Seen and heard at the OAB convention
Seen at the convention for the first time in a long time, Zoomer Media boss Moses Znaimer. Subbing for fired Ontario commissioner Raj Shoan was CRTC Atlantic and Nunavut rep Christopher MacDonald who previously had been an executive with Rogers Communications in eastern Canada, and perhaps making their last go-round at the annual were Howard and Ingrid Christensen who have sold the plane and sold Broadcast Dialogue. She is taking fashion design courses at George Brown College and he tells me he is just taking it easy and enjoying his newfound retirement.
We would also be remiss in not making mention of Leah Daniels' persuasive and winning performance during the FACTOR sponsored luncheon. This year's CMAO and 2016 breakthrough artist at the Canadian Radio Music Awards, Daniels struck a bond with her audience with "Go Back" and current hit "Salt Water" -- co-written with Emma-Lee & Karen Kosowski -- taken from her Foundation-assisted What It Feels Like debut album, and struck a genuine round of applause with a playful new addition to her repertoire, entitled "To Get Her."
What do audiences really want?
It is a topic fellow programming consultant and researcher Liz Janik intends to plumb tomorrow (Nov. 15) at the Allan Slaight Institute that is part of Ryerson's RTA School of Media. The panel discussion, What Do Radio Audiences Really Want?, gets underway at 5:30pm with Radio Trailblazers' Janik moderating. Vidler joins her on stage with Strategic Inc president Debra McLaughlin who is also GM of ethnic broadcast FM, Markham Radio. Both come with strong credentials, a fistful of data to provide answers and even possible solutions for broadcasters trying to build their brands to appeal to today's millennials.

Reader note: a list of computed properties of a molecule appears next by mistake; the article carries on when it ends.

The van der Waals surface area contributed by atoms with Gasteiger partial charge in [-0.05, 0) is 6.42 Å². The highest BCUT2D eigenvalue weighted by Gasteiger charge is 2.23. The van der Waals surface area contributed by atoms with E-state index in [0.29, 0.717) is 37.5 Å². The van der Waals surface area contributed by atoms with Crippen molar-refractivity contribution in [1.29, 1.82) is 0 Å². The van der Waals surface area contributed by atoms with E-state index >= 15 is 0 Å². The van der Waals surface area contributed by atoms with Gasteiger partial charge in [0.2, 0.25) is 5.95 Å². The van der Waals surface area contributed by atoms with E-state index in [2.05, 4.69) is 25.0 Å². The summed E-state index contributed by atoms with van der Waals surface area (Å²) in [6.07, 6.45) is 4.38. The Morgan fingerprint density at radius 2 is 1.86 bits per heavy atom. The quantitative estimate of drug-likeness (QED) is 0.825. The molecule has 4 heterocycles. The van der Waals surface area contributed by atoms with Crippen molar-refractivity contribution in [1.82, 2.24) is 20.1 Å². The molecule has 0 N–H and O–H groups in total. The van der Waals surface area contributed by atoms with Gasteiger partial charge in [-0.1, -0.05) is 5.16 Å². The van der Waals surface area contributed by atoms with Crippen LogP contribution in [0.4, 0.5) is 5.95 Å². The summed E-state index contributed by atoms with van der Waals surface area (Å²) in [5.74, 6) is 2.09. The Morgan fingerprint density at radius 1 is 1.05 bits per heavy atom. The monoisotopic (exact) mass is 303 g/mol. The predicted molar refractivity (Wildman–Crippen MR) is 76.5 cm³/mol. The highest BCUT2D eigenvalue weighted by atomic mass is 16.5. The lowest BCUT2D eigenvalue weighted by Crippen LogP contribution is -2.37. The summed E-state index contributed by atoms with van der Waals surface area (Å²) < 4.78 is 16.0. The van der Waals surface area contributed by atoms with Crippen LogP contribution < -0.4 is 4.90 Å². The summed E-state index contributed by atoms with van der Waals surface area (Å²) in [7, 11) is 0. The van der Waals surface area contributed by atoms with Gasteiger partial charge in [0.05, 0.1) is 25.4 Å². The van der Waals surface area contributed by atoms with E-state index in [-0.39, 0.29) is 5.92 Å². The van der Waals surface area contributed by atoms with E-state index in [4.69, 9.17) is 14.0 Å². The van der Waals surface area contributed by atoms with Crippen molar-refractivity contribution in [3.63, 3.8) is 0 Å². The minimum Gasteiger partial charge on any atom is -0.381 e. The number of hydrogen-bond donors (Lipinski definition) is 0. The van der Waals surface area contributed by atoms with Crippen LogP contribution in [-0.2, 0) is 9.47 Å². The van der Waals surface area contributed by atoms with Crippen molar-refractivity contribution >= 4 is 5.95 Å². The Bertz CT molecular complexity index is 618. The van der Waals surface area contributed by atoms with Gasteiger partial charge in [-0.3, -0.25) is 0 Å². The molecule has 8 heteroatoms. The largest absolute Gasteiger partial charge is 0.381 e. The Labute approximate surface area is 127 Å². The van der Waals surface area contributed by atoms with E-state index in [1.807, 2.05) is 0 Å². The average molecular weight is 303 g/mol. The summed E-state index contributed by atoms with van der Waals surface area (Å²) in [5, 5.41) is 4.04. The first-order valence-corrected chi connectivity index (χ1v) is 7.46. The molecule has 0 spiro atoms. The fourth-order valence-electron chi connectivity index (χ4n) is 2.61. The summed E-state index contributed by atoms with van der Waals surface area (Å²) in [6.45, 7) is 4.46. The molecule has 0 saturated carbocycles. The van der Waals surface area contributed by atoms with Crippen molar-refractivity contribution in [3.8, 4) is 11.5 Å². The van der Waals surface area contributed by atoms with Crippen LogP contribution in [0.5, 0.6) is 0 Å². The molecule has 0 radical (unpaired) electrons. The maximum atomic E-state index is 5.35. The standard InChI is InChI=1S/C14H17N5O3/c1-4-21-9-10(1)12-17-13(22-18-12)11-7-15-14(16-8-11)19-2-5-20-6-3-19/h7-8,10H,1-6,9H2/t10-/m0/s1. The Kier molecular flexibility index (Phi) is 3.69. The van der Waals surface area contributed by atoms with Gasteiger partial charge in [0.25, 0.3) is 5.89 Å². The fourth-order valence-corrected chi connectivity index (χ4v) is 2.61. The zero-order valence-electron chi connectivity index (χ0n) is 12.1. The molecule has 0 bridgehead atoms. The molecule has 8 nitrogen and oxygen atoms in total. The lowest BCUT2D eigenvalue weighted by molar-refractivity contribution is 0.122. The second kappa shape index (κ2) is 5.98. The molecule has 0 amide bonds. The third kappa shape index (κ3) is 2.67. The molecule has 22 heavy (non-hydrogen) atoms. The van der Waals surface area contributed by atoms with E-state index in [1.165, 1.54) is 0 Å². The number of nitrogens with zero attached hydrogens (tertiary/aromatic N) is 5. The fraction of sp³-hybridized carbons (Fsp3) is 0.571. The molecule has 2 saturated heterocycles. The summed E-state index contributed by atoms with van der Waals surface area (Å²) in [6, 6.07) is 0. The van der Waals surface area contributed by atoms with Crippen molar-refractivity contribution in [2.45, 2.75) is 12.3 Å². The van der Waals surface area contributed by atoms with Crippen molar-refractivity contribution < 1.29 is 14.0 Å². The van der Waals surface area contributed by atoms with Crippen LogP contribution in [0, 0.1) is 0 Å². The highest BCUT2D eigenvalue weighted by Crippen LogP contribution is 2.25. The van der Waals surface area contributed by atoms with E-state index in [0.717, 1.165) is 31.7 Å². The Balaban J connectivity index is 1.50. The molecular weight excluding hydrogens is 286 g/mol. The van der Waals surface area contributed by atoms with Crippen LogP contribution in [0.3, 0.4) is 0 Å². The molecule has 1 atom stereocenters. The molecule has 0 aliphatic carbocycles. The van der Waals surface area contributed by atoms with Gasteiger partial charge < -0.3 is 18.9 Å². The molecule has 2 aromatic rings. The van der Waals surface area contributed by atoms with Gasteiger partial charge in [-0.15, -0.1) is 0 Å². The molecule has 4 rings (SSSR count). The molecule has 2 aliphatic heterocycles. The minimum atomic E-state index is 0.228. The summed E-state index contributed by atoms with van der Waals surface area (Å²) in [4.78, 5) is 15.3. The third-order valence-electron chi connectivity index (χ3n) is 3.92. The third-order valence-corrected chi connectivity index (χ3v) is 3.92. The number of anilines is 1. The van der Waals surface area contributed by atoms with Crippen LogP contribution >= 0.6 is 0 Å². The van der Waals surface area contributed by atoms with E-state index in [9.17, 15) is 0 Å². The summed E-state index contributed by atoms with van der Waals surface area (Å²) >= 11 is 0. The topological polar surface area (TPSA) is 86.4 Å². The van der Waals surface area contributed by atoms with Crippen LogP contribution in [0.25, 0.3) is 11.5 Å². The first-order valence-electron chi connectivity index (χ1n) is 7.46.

The CRTC has announced that it had received an application by Dufferin Communications Inc. for a broadcasting licence to operate a commercial radio station to serve Grimsby and Beamsville,ON. A joint intervention opposing a call for applications by Bell Media Inc., Corus Entertainment Inc. and Rogers Media Inc. has been dismissed, hence the regulator has issued a call for applications for new radio stations in Broadcasting Notice of Consultation 2016-451.
Global talents join BC Liberals: The BC Liberal Party has announced former Global BC morning news anchor Steve Darling will be its new candidate in the riding of Burnaby-Lougheed. Darling was released by Global in Oct. after having worked there for over 18 years. He follows former Global senior reporter Jas Johal, who also recently joined the BC Liberals.
-- Vancouver's CHMJ AM 730 continues to operate at reduced power of 10,000 watts non-directional after much of its transmitter site was destroyed by the Burns Bog fire in early July. The all-traffic station's air signal was quickly restored, first with temporary facilities in downtown Vancouver and then with reduced power at the main Delta site. Station owner Corus Radio is committed to returning AM 730 to its full 50 kW service.